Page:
Jammu and Kashmir: Hundreds held each year without charge or trial
The Indian state of Jammu and Kashmir is holding hundreds of people each year without charge or trial in order to ‘keep them out of circulation’, a new Amnesty International report released today shows.
A ‘Lawless Law’: Detentions under the Jammu and Kashmir Public Safety Act, documents how the Public Safety Act (PSA) is used to secure the long-term detention of individuals against whom there is insufficient evidence for a trial.
Estimates of the number detained under the PSA over the past two decades range from 8,000-20,000, with 322 reportedly held from January to September 2010 alone.
“The Jammu and Kashmir authorities are using PSA detentions as a revolving door to keep people they can’t or won’t convict through proper legal channels locked up and out of the way,” said Sam Zarifi, Amnesty International’s Asia-Pacific Director.
“Hundreds of people are being held each year on spurious grounds, with many exposed to higher risk of torture and other forms of ill-treatment.”
Detainees include political leaders and activists, suspected members or supporters of armed opposition groups, lawyers, journalists and protesters, including children. Often, they are initially picked up for ‘unofficial’ interrogation, during which time they have no access to a lawyer or their families.
Over the past decade there has been a marked decrease in the overall numbers of members of armed groups operating in Jammu and Kashmir. But in the last five years, there has been a resurgence of street protests.
“Despite this apparent shift in the nature of the unrest, Jammu and Kashmir authorities continue to rely on the PSA rather than attempting to charge and try those suspected of committing criminal acts,” said Sam Zarifi. “The PSA undermines the rule of law and reinforces deeply held perceptions that police and security forces are above the law.”
Amnesty International research shows how the implementation of the PSA is often arbitrary and abusive, with many of those being held having committed no recognizably criminal acts. The Indian Supreme Court has described administrative detention, including the PSA, as ‘lawless law’.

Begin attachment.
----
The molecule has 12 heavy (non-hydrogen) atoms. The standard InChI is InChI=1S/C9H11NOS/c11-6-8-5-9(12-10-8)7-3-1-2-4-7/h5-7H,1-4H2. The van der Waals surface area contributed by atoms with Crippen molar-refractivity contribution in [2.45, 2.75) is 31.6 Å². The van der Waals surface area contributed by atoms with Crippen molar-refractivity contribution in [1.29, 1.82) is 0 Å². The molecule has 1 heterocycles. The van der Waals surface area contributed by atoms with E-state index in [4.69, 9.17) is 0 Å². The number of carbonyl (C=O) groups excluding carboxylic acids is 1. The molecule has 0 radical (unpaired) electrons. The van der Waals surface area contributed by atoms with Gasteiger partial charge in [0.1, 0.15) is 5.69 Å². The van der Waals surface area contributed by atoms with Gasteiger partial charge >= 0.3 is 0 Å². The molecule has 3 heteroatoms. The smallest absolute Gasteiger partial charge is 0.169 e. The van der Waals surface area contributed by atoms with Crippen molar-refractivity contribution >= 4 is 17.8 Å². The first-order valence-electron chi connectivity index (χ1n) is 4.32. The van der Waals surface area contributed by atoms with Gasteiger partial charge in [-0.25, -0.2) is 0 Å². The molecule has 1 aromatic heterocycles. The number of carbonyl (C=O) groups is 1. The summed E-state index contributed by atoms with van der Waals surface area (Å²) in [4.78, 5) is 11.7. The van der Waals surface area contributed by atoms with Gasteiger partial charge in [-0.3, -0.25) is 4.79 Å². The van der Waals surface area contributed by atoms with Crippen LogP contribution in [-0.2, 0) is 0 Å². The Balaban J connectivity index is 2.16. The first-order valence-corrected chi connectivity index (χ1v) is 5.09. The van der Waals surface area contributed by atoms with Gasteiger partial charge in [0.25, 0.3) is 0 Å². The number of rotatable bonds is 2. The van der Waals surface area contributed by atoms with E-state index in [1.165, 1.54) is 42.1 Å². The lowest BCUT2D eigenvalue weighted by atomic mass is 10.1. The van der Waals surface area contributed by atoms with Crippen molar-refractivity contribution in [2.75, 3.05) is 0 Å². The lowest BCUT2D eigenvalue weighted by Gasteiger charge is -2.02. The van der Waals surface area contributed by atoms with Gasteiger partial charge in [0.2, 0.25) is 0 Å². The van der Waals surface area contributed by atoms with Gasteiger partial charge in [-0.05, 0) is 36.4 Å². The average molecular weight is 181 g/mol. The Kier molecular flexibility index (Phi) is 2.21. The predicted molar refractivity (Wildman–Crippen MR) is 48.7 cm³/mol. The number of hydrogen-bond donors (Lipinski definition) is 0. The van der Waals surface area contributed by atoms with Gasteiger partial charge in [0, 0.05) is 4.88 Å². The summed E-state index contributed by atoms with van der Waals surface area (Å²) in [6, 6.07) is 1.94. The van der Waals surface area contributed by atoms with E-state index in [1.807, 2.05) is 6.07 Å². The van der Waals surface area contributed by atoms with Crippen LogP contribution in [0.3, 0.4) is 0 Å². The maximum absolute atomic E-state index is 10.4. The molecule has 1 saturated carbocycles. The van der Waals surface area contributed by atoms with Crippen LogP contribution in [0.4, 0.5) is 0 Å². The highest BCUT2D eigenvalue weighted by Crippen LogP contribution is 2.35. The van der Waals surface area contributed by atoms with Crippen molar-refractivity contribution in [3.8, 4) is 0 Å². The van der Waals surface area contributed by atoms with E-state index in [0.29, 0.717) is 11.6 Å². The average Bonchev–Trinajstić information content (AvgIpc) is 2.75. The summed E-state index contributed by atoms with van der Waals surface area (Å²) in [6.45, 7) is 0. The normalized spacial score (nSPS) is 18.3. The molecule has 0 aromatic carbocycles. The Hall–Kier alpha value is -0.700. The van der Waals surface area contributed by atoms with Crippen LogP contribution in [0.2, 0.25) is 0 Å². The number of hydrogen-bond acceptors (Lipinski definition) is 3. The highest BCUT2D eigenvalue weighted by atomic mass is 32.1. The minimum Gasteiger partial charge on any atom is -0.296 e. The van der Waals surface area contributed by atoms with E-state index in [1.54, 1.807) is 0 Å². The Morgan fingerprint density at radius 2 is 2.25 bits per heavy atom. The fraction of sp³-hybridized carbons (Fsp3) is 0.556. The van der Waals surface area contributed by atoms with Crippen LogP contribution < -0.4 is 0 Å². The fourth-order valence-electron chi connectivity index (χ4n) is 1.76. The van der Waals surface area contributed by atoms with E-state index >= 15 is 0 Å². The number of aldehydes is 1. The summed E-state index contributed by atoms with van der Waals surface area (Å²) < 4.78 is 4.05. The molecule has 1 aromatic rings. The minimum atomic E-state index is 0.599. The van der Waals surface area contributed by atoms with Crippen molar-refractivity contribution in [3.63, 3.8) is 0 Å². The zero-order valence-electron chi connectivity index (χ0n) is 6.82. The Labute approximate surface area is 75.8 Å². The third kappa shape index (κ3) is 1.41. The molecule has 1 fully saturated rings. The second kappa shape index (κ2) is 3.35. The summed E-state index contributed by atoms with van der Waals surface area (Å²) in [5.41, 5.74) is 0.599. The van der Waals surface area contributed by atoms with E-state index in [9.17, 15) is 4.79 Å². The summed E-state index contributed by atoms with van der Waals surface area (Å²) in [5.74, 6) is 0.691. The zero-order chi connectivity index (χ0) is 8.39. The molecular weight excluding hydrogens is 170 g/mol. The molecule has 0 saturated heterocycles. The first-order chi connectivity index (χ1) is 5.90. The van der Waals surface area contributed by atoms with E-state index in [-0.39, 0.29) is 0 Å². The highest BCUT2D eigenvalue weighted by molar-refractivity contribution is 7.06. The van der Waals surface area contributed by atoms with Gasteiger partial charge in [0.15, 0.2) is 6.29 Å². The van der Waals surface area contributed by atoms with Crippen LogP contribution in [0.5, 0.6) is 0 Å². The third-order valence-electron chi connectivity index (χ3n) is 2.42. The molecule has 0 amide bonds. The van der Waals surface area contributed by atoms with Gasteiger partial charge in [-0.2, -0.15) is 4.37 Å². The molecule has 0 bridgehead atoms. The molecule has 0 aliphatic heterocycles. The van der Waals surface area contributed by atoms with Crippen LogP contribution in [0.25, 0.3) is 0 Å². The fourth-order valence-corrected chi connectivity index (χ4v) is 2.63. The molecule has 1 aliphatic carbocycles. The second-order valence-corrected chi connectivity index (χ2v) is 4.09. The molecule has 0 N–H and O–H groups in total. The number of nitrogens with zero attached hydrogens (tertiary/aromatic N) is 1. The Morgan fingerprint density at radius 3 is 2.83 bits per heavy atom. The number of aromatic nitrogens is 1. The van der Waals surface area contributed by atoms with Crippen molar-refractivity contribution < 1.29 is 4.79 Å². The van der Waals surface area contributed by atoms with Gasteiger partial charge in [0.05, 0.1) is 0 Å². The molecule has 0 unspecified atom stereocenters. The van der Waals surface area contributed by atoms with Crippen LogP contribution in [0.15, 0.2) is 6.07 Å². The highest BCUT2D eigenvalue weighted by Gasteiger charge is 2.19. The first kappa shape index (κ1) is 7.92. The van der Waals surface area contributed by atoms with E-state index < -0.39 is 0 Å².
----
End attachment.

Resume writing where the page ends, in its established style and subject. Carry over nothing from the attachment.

Those held under the PSA can face up to two years in detention. But the Jammu and Kashmir authorities consistently thwart High Court orders for the release of improperly detained individuals by issuing successive detention orders. Many detainees are thus trapped in a cycle of detention and remain, in the words of one high-ranking Jammu and Kashmir official, ‘out of circulation’.
The PSA provides immunity from prosecution for officials operating under it.
“Those being held have no access to legal representation and cannot challenge their detention in any meaningful way,” said Sam Zarifi. “Once released, they cannot seek any redress or compensation for the wrongful detention they have endured and virtually never receive justice for the torture and ill-treatment.”
Amnesty International acknowledges the right, indeed the duty, of Indian authorities to defend and protect their population from violence. However, this must be done while respecting the human rights of all concerned and abiding by international law.
“The use of administrative detention does not conform to international human rights legal obligations and agreements that the Indian government is a party to,” said Sam Zarifi. “The Indian government must ensure that Jammu and Kashmir authorities repeal the PSA and end the odious system of administration detention once and for all.”
Amnesty International is calling on the Government of Jammu and Kashmir to:
• Repeal the PSA and end the system of administrative detention, releasing all detainees or charging those suspected of committing criminal acts with recognized offences and trying them fairly in a court of law
• End illegal detentions and introduce safeguards ensuring those detained are charged promptly, have access to relatives, legal council and medical examinations and are held in recognized detention facilities pending trial
Amnesty International is calling on the Government of Jammu and Kashmir and the Indian Government to:
• Carry out an independent, impartial and comprehensive investigation into allegations of abuses against detainees and their families, including allegations of torture and other ill-treatment, denial of visits and medical care, making its findings public and holding those responsible to account
Amnesty International is calling on the Indian Government to:
• Invite and support visits of UN officials, including the Special Rapporteur on Torture and the Working Group on Arbitrary Detention
A ‘Lawless Law’ is available at: http://www.amnesty.org/en/library/info/ASA20/001/2011/en